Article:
Nepal has become a leader in innovate education technologies in South Asia, allocating billions to provide its state-run secondary schools with computers and internet access. However, Nepal is also one of the most corrupt states in South Asia, and recent reports find those two qualities intersecting. Millions of rupees are reported to have been embezzled through school construction projects under the School Sector Reform Plan (SRRP) in the Nawalparasi District of Nepal.
Accusations are that construction relatively small, child-friendly classrooms—two-room adjunct facilities added to existing schools—were consistently over-budgeted. Projects that should have cost between 1.2 and 1.4 million rupees (about $12,000-14,000) were consistently budgeted at twice that amount. School principals argued that the construction companies were sending substandard bricks and other low-quality materials. “More than 5,000 of the 9,000 bricks supplied [to our project] so far were sub-standard,” said Damodar Pathak, head teacher in Rastriya Lower Secondary school in Sanai. The District Education Officer, Tek Bahadur Thapa, said his office had no financial responsibility for budgeting the projects. “We were only granted technical and managerial responsibility,” said Thapa. Kamal Sah, an engineer at the district education office, says that some 6 million rupees have been embezzled through the projects.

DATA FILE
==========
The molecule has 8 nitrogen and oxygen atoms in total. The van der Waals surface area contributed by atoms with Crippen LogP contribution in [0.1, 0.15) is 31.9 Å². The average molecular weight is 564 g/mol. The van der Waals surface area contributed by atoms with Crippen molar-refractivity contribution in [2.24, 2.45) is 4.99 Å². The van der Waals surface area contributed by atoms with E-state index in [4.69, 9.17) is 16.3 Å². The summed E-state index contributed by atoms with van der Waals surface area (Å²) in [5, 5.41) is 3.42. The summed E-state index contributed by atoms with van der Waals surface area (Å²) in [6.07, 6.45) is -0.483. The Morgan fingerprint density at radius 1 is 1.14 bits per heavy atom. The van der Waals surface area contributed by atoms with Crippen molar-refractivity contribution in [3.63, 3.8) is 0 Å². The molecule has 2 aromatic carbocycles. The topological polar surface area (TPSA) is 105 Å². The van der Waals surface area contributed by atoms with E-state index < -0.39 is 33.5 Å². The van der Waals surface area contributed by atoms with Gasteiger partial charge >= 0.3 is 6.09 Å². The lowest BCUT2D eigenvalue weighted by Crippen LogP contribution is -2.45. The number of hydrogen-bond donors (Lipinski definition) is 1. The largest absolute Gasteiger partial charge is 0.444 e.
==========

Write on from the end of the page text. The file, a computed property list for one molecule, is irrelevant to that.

SRRP is an initiative backed by the World Bank devoted to “increas access and improv quality of school education, particularly basic education.” The projects in question, constructing child-friendly classrooms in as many as 40 schools in the Nawalparasi district, is underwritten by the Japan International Cooperation Agency, which operates a number of education support programs in Nepal.
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